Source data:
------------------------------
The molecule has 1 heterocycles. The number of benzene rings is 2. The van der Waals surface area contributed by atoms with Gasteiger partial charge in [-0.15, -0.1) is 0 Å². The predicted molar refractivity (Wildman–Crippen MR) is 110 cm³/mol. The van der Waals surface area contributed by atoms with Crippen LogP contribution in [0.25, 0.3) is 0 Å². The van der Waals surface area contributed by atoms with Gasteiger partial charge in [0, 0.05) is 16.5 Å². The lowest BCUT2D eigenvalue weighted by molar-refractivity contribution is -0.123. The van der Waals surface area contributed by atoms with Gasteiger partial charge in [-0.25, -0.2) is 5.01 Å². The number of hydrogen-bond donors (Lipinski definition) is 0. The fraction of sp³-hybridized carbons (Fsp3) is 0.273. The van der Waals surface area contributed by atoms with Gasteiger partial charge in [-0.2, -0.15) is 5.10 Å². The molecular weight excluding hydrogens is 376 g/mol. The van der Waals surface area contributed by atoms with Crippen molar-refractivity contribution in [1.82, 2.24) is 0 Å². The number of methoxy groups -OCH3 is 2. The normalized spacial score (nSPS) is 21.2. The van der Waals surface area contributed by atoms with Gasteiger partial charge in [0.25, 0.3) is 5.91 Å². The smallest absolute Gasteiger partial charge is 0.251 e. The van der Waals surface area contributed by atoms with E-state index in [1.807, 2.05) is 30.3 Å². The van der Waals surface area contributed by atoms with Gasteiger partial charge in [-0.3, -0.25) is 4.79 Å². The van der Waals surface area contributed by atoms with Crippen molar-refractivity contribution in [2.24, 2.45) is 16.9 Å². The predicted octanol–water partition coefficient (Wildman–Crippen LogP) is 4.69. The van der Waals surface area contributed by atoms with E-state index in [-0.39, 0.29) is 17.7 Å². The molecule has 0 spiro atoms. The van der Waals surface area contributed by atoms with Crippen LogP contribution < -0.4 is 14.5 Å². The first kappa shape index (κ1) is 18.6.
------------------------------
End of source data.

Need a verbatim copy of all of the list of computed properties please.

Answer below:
The molecule has 1 heterocycles. The number of benzene rings is 2. The van der Waals surface area contributed by atoms with Gasteiger partial charge in [-0.15, -0.1) is 0 Å². The predicted molar refractivity (Wildman–Crippen MR) is 110 cm³/mol. The van der Waals surface area contributed by atoms with Crippen LogP contribution in [0.25, 0.3) is 0 Å². The van der Waals surface area contributed by atoms with Gasteiger partial charge in [0, 0.05) is 16.5 Å². The lowest BCUT2D eigenvalue weighted by molar-refractivity contribution is -0.123. The van der Waals surface area contributed by atoms with Gasteiger partial charge in [-0.25, -0.2) is 5.01 Å². The number of hydrogen-bond donors (Lipinski definition) is 0. The fraction of sp³-hybridized carbons (Fsp3) is 0.273. The van der Waals surface area contributed by atoms with Gasteiger partial charge in [-0.2, -0.15) is 5.10 Å². The molecular weight excluding hydrogens is 376 g/mol. The van der Waals surface area contributed by atoms with Crippen molar-refractivity contribution in [1.82, 2.24) is 0 Å². The number of methoxy groups -OCH3 is 2. The normalized spacial score (nSPS) is 21.2. The van der Waals surface area contributed by atoms with Gasteiger partial charge in [0.25, 0.3) is 5.91 Å². The smallest absolute Gasteiger partial charge is 0.251 e. The van der Waals surface area contributed by atoms with E-state index in [1.807, 2.05) is 30.3 Å². The van der Waals surface area contributed by atoms with Gasteiger partial charge in [-0.3, -0.25) is 4.79 Å². The van der Waals surface area contributed by atoms with Crippen molar-refractivity contribution in [2.24, 2.45) is 16.9 Å². The predicted octanol–water partition coefficient (Wildman–Crippen LogP) is 4.69. The van der Waals surface area contributed by atoms with E-state index in [-0.39, 0.29) is 17.7 Å². The molecule has 0 spiro atoms. The van der Waals surface area contributed by atoms with Crippen LogP contribution < -0.4 is 14.5 Å². The first kappa shape index (κ1) is 18.6.